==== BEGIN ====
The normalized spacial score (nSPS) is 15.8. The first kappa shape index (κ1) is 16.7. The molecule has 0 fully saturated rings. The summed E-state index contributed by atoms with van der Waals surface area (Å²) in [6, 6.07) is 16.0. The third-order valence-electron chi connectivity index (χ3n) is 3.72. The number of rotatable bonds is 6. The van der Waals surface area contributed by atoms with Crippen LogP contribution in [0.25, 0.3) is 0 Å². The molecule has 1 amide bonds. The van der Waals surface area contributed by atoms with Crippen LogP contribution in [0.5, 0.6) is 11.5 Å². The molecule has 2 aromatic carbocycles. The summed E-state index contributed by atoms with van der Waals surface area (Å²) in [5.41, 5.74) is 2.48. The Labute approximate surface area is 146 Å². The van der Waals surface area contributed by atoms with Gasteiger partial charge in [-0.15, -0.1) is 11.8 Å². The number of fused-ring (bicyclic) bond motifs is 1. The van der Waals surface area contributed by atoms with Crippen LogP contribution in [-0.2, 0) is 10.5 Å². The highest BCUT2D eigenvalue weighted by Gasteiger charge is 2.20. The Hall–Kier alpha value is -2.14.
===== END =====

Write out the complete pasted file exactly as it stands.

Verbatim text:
The normalized spacial score (nSPS) is 15.8. The first kappa shape index (κ1) is 16.7. The molecule has 0 fully saturated rings. The summed E-state index contributed by atoms with van der Waals surface area (Å²) in [6, 6.07) is 16.0. The third-order valence-electron chi connectivity index (χ3n) is 3.72. The number of rotatable bonds is 6. The van der Waals surface area contributed by atoms with Crippen LogP contribution in [0.25, 0.3) is 0 Å². The molecule has 1 amide bonds. The van der Waals surface area contributed by atoms with Crippen LogP contribution in [0.5, 0.6) is 11.5 Å². The molecule has 2 aromatic carbocycles. The summed E-state index contributed by atoms with van der Waals surface area (Å²) in [5.41, 5.74) is 2.48. The Labute approximate surface area is 146 Å². The van der Waals surface area contributed by atoms with Gasteiger partial charge in [-0.15, -0.1) is 11.8 Å². The number of fused-ring (bicyclic) bond motifs is 1. The van der Waals surface area contributed by atoms with Crippen LogP contribution in [-0.2, 0) is 10.5 Å². The highest BCUT2D eigenvalue weighted by Gasteiger charge is 2.20. The Hall–Kier alpha value is -2.14.